Shares of Fisker Inc. rose about 3% on Wednesday night after the electric vehicle company said its Ocean EV was on track for a November launch and bookings for the compact SUV surged.

Fisker FSR,
said it lost $138.4 million, or 47 cents per share, in the fourth quarter, compared with a loss of $87.4 million, or 39 cents per share, a year ago. The quarterly loss hit the FactSet consensus.

Fisker has yet to complete a sale. It said Wednesday that its backlog “suggests” a future gross revenue value of about $1.7 billion.

Delivering the first Fisker Oceans is the “number one priority”, said managing director Hendrik Fisker. “We are now in the next-level prototype construction phase and are progressing with our vehicle testing and certification plan.”

Fisker is working closely with suppliers to “stay on track” and begin deliveries by November, he said. “Amid global semiconductors and other supply constraints, we regularly work with key partners to identify and mitigate any issues.”

Reservations for the compact SUV exceeded 30,000 at the end of the quarter, including 1,600 fleet reservations, compared to 18,600 reservations in November, Fisker said.

“The 2022 year-to-date retail net daily booking rate has increased more than 400% from fiscal 2021 and is at an annualized rate of more than 55,000,” the company said. .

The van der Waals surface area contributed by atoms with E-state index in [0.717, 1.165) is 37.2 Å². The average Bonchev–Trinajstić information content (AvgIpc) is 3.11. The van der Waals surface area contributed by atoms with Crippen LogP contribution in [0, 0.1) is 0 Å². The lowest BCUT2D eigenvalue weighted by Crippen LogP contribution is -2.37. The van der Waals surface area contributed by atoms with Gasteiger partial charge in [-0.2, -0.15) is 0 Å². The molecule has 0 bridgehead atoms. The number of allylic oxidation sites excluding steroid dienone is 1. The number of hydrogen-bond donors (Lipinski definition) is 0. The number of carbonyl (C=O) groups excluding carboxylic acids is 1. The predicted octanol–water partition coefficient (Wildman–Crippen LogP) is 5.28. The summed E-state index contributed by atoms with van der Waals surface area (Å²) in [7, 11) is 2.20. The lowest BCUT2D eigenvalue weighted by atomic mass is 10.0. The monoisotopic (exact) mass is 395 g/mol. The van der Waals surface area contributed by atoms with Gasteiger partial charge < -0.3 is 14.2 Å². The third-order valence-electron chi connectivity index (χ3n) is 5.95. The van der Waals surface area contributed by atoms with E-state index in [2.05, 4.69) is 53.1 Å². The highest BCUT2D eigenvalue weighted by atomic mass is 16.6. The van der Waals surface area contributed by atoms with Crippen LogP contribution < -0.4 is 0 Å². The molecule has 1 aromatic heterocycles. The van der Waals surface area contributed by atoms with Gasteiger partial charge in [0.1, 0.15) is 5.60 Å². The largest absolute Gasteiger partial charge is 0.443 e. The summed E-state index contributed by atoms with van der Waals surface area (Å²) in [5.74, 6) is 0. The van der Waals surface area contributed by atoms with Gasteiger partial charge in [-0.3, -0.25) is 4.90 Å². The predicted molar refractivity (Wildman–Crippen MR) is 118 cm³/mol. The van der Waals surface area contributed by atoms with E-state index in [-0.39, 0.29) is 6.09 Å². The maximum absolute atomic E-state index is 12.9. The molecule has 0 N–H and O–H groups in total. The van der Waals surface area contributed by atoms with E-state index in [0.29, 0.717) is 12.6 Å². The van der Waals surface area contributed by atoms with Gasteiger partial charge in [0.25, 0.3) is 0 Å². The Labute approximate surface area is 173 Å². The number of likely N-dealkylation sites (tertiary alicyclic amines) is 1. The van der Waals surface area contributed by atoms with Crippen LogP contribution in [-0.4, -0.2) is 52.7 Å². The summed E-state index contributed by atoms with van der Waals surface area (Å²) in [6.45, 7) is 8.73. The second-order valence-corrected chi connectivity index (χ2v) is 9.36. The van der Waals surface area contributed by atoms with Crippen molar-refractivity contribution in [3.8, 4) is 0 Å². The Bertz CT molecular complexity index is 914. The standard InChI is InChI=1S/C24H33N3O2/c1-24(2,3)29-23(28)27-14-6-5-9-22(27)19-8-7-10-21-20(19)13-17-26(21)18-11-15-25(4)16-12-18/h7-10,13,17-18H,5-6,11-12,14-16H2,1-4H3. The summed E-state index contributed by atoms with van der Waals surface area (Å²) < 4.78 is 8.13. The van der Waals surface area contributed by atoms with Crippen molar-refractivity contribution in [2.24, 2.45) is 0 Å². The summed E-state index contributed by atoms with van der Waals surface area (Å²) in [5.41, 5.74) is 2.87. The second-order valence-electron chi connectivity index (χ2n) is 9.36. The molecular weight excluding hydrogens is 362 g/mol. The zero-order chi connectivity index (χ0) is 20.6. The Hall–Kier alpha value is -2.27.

Fisker ended the quarter with cash and cash equivalents of about $1.2 billion, he said.

The company has guided for the year 2022 operating expenses between 435 and 500 million dollars, mainly with research and development, and capital expenses between 280 and 290 million dollars.

The electric car company announced Tuesday that it is taking reservations for a second car, a compact electric vehicle named the Pear.

Reservations are open to retail customers “following strong customer awareness and the potential for a short-term order from a large commercial customer,” Fisker said Wednesday.

The five-passenger electric vehicle starts at $29,900 and production will begin in November.

Foxconn 2354 technology group,
will build the pear into one of the manufacturing agreements Fisker signed last year.

Fisker has outsourced automobile production to keep tight control over design and interfaces in a strategy Wall Street has dubbed the “Apple of Automobiles.”

Fisker shares have lost nearly 34% in the past 12 months, contrasting with gains of around 14% for the S&P 500 SPX index,